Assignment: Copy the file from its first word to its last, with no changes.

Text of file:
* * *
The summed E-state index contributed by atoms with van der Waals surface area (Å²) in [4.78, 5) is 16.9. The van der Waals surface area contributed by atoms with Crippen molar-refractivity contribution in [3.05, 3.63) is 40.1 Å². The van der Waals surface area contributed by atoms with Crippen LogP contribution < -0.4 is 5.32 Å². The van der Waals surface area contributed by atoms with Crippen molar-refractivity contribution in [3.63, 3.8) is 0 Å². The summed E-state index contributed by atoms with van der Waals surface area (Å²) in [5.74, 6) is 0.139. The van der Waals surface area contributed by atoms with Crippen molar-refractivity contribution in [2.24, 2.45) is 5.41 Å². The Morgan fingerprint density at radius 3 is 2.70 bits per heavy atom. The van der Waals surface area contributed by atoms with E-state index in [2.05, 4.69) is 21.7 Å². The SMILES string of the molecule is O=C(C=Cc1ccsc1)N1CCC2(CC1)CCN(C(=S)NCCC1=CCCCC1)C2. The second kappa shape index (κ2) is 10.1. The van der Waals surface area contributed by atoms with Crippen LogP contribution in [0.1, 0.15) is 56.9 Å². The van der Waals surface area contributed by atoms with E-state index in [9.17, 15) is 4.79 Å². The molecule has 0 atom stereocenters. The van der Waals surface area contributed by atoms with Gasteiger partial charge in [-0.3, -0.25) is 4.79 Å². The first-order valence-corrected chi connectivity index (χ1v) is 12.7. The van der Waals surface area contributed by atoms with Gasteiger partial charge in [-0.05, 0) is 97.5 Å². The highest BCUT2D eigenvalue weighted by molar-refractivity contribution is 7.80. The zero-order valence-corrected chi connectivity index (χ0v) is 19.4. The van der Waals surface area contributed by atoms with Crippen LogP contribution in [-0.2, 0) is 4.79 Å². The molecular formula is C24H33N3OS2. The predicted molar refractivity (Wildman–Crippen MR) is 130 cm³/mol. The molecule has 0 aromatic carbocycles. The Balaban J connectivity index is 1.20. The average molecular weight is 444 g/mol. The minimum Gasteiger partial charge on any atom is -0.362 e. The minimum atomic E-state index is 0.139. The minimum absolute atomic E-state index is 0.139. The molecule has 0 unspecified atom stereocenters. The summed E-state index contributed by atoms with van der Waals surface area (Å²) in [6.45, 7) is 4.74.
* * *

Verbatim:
The summed E-state index contributed by atoms with van der Waals surface area (Å²) in [4.78, 5) is 16.9. The van der Waals surface area contributed by atoms with Crippen molar-refractivity contribution in [3.05, 3.63) is 40.1 Å². The van der Waals surface area contributed by atoms with Crippen LogP contribution < -0.4 is 5.32 Å². The van der Waals surface area contributed by atoms with Crippen molar-refractivity contribution in [3.63, 3.8) is 0 Å². The summed E-state index contributed by atoms with van der Waals surface area (Å²) in [5.74, 6) is 0.139. The van der Waals surface area contributed by atoms with Crippen molar-refractivity contribution in [2.24, 2.45) is 5.41 Å². The Morgan fingerprint density at radius 3 is 2.70 bits per heavy atom. The van der Waals surface area contributed by atoms with E-state index in [2.05, 4.69) is 21.7 Å². The SMILES string of the molecule is O=C(C=Cc1ccsc1)N1CCC2(CC1)CCN(C(=S)NCCC1=CCCCC1)C2. The second kappa shape index (κ2) is 10.1. The van der Waals surface area contributed by atoms with Crippen LogP contribution in [0.1, 0.15) is 56.9 Å². The van der Waals surface area contributed by atoms with E-state index in [9.17, 15) is 4.79 Å². The molecule has 0 atom stereocenters. The van der Waals surface area contributed by atoms with Gasteiger partial charge in [-0.3, -0.25) is 4.79 Å². The first-order valence-corrected chi connectivity index (χ1v) is 12.7. The van der Waals surface area contributed by atoms with Gasteiger partial charge in [-0.05, 0) is 97.5 Å². The highest BCUT2D eigenvalue weighted by molar-refractivity contribution is 7.80. The zero-order valence-corrected chi connectivity index (χ0v) is 19.4. The van der Waals surface area contributed by atoms with Crippen LogP contribution in [-0.2, 0) is 4.79 Å². The molecular formula is C24H33N3OS2. The predicted molar refractivity (Wildman–Crippen MR) is 130 cm³/mol. The molecule has 0 aromatic carbocycles. The Balaban J connectivity index is 1.20. The average molecular weight is 444 g/mol. The minimum Gasteiger partial charge on any atom is -0.362 e. The minimum atomic E-state index is 0.139. The minimum absolute atomic E-state index is 0.139. The molecule has 0 unspecified atom stereocenters. The summed E-state index contributed by atoms with van der Waals surface area (Å²) in [6.45, 7) is 4.74.